Okay... If the probe is going to be inoperable when it runs out of fuel, it is too bad that plans weren't made--when at the drawing board--so that when there is just enough fuel left it could be sent by slingshot to another location or to orbit the earth for a planned intercept and refueling, or to disassemble for the instruments to be put on the moon or mars station.

A note: See my discourse (a blog entry under the alias of "Encouraged" on this site) on the degrees of ambiguity in language; as in precise wording (Boolean), ideally ambiguous (English), and too ambiguous (Tok Pision). Without expressions containing sufficient ambiguity, we would spend an inordinate amount of time and energy having to clarify what is said for the people who have the intelligence and responsibility to invest their own time and energy in attempts to understand what a person has said. So, note that what I said was sufficient to render the meaning I have now given.

Peace,
--johne

It would take a HUGE amount of fuel to send the spacecraft back to Earth, fuel it didn't have.

No spacecraft has ever been refuelled in space, it is a technology still in it's infancy with experiments ongoing. Dawn was launched 11 years ago.

I'm not sure you are grasping the implications of being low on fuel in deep space, you can't just drive to the nearest garage and fill up. Dawn took 4 years to reach the asteroid belt... and it need a fly-by of Mars to make it that quickly. It took it 2½ years to get from Vesta to Ceres.

So basically what you are suggesting is to use fuel an ageing spacecraft doesn't have to make a trip of at least four years to be refuelled with technology we don't have so that it can make another trip of at least 4 years. Does that make sense to you?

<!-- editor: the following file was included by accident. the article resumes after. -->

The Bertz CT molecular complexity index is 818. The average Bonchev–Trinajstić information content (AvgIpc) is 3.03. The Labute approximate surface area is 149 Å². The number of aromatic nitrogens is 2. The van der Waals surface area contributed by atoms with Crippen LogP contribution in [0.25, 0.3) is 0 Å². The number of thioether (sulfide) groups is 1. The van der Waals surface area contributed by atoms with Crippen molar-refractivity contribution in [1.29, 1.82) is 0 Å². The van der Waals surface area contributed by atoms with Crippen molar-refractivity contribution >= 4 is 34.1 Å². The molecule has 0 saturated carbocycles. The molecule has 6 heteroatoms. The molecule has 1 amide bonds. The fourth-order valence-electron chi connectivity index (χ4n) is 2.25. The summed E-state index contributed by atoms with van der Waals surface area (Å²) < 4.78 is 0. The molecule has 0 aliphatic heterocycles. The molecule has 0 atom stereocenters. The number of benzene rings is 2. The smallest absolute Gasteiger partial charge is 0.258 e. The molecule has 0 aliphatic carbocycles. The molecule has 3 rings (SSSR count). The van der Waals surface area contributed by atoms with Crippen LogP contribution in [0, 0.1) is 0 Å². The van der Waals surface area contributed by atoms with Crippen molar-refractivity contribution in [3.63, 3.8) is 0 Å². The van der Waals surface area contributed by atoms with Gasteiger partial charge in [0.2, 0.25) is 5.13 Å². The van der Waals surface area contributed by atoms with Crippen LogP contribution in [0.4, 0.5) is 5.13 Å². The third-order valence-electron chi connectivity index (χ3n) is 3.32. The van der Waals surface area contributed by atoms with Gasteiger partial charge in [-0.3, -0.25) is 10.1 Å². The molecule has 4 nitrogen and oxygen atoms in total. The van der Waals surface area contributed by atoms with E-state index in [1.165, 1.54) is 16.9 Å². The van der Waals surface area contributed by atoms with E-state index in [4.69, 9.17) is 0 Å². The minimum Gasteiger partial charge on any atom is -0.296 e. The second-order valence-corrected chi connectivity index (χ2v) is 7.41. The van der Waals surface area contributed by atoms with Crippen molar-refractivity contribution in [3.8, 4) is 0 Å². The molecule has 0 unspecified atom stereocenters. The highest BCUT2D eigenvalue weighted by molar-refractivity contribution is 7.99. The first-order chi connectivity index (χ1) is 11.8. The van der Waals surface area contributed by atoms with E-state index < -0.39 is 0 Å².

Why send it somewhere else when it still had things to learn at Ceres? (In fact NASA actually looked at the idea of sending it to a third asteroid but decided that there was more to be gained by remaining in orbit around Ceres).

What all the off-topic waffle about ambiguity is about I have no idea, but if you want an unambiguous statement how about this: when it comes to deep space exploration NASA really know what they are talking about. You really don't.

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MyOtherAccount
3 minutes ago, MyOtherAccount said:

Earlier in this topic I suggested that there be further thought about the expense of not making mission equipment already in space available for reuse.  (See my postings above.)  Little did I know--apparently little did others members know--people were planning on making improvements in that area of space missions.

The only responses I got, that might be of interest to members were from Waspi_Dwarf and are still above.  I guess those were responses...